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4.8.4 Accountability Assessment from a Cloud Reference Architecture Perspective

In order to provide useful information about the accountability level achieved by an organisation, both the AMM and accountability metrics must be applied to a specific cloud context. This context might refer for example to some particular cloud deployment/service model, possibly resulting from a preliminary risk analysis or an existing set of security/privacy requirements. In any case, the proposed AMM/metrics cannot be applied on an isolated manner. This section elaborates on using the AMM [63] for the quantification of organisational accountability levels based on a cloud reference architecture (CRA). A CRA is typically comprised of a framework (i.e., methodology and tools) that enables security architects, enterprise architects, and risk management professionals to leverage a common set of solutions (patterns). These solutions fulfil a set of common requirements that risk managers must assess regarding the operational status of internal IT security and CSP controls (e.g., from AMM). The controls are expressed in terms of security capabilities and designed to create a common roadmap to meet the security needs of their business. NIST Special Publication 500-299 (draft) [40] and CSA Enterprise Architecture (CSA EA, formerly known as Trusted Cloud Initiative [64] ) are two commonly referenced CRAs at the state of the art. For the sake of A4Cloud standardization, the discussion presented in the rest of this section will be focused on CSA EA.

Figure 18. CSA Enterprise Architecture[65]

The CSA EA (shown in Figure 18) is structured in a hierarchical manner. Eight domains exist at the top level, which are composed of containers, and in turn these are comprised of one or more capabilities.

Within A4Cloud, the CSA EA capabilities were related to the mapped CSA CCM controls (please refer to section 4.9) in order to develop an approach to quantitatively assess the accountability level of an organization through the following sequence of steps:

  1. Map the organizations security architecture components to the CSA EAs capabilities. Additional guidance to perform this mapping can be found on the CSA EA specification (please refer to footnote 17).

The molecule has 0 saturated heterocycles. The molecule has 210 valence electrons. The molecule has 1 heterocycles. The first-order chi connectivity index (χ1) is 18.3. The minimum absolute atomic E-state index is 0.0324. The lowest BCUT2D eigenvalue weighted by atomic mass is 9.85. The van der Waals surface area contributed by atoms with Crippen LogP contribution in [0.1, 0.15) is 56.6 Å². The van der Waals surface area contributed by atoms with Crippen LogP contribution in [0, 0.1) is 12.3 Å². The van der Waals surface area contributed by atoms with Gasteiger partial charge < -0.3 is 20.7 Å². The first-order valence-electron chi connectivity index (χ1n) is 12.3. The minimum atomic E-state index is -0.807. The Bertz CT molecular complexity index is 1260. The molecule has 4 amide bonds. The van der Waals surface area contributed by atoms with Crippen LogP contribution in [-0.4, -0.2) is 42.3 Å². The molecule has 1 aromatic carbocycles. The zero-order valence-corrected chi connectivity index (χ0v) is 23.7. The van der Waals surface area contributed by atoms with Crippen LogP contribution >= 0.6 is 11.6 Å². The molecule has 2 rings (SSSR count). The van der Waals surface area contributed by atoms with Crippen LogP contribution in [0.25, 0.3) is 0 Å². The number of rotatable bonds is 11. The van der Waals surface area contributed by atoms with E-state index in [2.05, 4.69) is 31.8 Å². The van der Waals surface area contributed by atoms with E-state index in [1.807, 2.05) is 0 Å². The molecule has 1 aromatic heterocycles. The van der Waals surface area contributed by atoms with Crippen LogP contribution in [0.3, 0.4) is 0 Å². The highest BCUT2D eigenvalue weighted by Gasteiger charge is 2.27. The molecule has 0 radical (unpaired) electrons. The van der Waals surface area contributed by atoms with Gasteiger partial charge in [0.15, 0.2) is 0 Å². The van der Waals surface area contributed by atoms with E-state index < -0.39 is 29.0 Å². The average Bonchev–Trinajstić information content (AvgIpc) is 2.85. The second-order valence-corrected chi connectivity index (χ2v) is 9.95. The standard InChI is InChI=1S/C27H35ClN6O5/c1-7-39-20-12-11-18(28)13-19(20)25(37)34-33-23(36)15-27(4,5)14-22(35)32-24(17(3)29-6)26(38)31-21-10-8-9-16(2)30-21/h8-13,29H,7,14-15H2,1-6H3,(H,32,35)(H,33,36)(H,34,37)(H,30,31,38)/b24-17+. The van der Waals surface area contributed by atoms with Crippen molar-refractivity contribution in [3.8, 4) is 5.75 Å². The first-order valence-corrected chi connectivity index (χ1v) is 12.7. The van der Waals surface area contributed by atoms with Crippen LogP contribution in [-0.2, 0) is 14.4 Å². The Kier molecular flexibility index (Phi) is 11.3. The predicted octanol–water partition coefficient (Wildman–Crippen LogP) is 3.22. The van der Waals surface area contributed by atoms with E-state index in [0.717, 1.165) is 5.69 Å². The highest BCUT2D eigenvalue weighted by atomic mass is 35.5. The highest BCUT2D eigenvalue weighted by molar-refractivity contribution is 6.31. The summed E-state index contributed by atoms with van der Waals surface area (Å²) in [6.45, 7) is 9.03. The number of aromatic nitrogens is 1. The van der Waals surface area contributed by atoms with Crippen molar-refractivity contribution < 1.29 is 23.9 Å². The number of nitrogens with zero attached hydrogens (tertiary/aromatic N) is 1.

2. Based on the previous mapping, select the AMM controls (resulting from the CSA CCM mapping) that correspond to each components capability.
  3. Using the related set of metrics classify the AMM controls from Step 2 into Quantifiable ( , if at least one accountability metric is associated to them) and No Quantifiable ( , if the control is not associated to any accountability metric).
  4. Evaluate the accountability controls in the following manner:
    1. The controls should be measured according to the respective metric definition also developed by A4Cloud.
    2. The controls should be assessed (e.g., by a human auditor) according to the applicable practice (for example, in the case of CSA CCM please refer to [18]).
  5. Aggregation of results (out of scope in A4Cloud):
    1. The measurement results associated to the controls can be aggregated by using state of the art techniques like [39] or [40].
    2. The assessment results obtained for can be scored to an overall maturity level, following the rules presented in Section 4.8.2.

The final result from Step 5, is the actual maturity level associated to the architectural component being evaluated. The accountability quantification process described above is shown in Figure 19.

Figure 19

Figure 19. Evaluating the accountability level (architectural approach).

A4Cloud's notion of appropriateness [66] is closely related to Step 2 shown in the previous figure, where the set of accountability controls that are required by the organization are selected from the CSA CCM mapping (possibly through a risk management process). Realistic levels of automation related to the process shown in Figure 19 would allow the organisation to periodically assess whether the selected controls are actually appropriate, by periodically computing the achieved Level of Accountability. This is a core idea in continuous certification schemes like CSA OCF STAR [67] .

[63] In this section, the term AMM will also refer to the associated accountability metrics.

[65] extracted from https://research.cloudsecurityalliance.org/tci/ 

[66] Defined by the project as "The extent to which the technical and organisational measures used have the capability of contributing to accountability."

[67] Please refer OCF STAR Level 3: Continuous in https://cloudsecurityalliance.org/star/